Activity at the Soufriere Hills volcano during this reporting period continued at a slightly higher level than that observed during the previous period. Its nature is still dominated by small- to moderate-sized rockfalls from the eastern flank of the lava dome.
Sixty two (62) small- to moderate-sized rockfalls, 3 small volcano-tectonic and 4 small regional earthquakes were recorded. The largest rockfalls occurred at 20:07 on 24 August and 00:57, 03:20, 05:03 and 08:47 on 25 August and were associated with very small ash clouds. Most of the rockfalls were embedded in two periods of slightly higher amplitude broadband tremor from 23:40 on 24 August to 03:00 on 25 August and 08:30 to 11:00 today. Several episodes of low- to moderate-amplitude broadband tremor were recorded at the stations closest to the Crater, especially the Gages seismic station, throughout the reporting period. The increased tremor was probably due to increased steam emission from the Crater.
Visibility today was very good. Vigorous emission of ashy steam from the top part of the collapse structure was observed. Several other areas of the dome were also steaming albeit less vigorously. Rockfalls were occurring from the eastern flank of the dome and being channelled through the eroded gully which is rapidly filling up. The remnant of the new dome which was extruded in the void left by the collapses of 29 and 31 July looks quite unstable.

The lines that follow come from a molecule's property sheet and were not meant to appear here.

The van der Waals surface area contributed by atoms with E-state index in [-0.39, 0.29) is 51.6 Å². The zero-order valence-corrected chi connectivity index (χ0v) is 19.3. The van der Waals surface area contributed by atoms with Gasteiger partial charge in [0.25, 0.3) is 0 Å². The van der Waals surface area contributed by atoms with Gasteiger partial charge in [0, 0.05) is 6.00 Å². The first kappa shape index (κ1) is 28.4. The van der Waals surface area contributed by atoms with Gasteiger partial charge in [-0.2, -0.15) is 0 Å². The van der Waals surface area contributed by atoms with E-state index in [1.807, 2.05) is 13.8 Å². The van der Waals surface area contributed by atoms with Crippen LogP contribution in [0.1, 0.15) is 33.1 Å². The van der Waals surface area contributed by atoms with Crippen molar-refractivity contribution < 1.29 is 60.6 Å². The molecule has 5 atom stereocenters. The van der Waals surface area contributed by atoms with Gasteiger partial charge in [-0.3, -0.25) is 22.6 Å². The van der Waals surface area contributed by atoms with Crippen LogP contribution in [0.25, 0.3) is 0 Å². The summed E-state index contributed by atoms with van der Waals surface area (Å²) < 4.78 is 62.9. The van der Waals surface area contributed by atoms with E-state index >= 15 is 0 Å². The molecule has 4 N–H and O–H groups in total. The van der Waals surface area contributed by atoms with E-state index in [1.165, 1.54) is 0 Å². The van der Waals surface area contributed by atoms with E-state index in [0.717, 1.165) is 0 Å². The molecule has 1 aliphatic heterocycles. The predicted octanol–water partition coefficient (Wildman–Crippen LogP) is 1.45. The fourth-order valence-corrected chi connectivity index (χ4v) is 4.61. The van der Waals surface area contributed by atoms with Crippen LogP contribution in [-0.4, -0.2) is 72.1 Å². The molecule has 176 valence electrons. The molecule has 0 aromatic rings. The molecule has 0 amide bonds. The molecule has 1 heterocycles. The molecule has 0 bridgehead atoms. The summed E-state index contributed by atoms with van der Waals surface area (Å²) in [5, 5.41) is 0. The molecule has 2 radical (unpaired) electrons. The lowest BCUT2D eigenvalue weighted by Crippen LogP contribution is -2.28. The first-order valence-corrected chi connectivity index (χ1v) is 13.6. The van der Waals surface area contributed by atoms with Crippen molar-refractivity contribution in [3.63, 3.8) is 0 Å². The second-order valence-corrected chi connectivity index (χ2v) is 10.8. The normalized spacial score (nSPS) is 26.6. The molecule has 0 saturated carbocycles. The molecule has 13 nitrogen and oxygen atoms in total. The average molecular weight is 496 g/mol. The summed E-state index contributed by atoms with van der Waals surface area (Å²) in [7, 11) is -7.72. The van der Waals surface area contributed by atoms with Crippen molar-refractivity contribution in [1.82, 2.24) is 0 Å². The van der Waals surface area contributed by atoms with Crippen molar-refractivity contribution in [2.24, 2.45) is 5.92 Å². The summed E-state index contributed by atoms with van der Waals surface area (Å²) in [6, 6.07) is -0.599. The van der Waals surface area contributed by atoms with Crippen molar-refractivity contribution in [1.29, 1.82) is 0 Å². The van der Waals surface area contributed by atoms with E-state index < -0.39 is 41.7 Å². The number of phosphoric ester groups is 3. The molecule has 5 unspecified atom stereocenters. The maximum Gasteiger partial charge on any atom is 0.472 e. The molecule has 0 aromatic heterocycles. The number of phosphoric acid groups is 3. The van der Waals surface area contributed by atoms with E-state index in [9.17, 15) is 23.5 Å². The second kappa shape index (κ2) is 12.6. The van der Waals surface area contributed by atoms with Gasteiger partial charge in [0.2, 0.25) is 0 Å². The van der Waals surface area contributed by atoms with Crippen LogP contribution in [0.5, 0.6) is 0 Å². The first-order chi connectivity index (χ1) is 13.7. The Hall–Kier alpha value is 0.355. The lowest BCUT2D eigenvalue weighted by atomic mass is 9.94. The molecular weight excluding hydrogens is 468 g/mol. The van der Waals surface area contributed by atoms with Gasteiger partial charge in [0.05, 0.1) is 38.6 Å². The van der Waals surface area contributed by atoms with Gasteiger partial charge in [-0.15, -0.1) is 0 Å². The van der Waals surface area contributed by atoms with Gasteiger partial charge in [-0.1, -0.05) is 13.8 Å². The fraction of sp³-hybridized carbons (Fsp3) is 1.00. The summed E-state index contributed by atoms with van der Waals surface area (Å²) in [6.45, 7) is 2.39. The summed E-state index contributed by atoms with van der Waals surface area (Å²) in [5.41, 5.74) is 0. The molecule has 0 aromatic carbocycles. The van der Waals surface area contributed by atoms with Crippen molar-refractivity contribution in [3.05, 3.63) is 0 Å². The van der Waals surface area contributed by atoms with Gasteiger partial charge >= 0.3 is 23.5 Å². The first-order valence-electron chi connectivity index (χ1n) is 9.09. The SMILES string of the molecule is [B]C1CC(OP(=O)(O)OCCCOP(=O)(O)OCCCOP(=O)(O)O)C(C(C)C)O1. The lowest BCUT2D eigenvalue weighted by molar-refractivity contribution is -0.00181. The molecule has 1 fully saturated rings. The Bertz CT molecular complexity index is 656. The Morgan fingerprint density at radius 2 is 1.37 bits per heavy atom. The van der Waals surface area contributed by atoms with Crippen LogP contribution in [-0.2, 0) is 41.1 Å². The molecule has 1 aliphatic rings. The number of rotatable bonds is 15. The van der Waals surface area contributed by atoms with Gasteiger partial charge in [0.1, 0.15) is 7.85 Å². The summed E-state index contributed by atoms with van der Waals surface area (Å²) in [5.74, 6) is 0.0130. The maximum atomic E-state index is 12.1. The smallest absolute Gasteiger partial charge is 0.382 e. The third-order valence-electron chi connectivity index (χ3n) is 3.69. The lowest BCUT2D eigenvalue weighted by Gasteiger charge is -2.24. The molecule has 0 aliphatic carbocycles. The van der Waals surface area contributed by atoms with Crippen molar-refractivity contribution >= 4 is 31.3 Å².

COSPEC measurements were made today but the data is still being processed. EDM measurements were made on the eastern and southern triangles today. The results for the eastern triangle show shortenings of 1.4 cm and 7mm compared to results of 18 August for the Whites to Castle Peak and Long Ground to Castle Peak lines respectively. The results for the southern triangle indicate shortenings of 4 mm and 5mm compared to results of 19 August for the Galways to Chances Peak and Ogarras to Chances Peak lines respectively.
Further rockfalls and pyroclastic flows will occur but all indications are that these will be confined to the Tar River Valley area. However, areas affected by associated ashfalls will obviously depend on the direction and strength of the wind at the time. People in areas affected by ash falls should exercise great care when driving. Dust masks should be worn in ashy environments.
The Tar River Valley and surrounding areas are now extremely hazardous, and should not be entered under any circumstances. We urge individuals who continue to ignore this advice to think very seriously before making trips to these highly hazardous zones.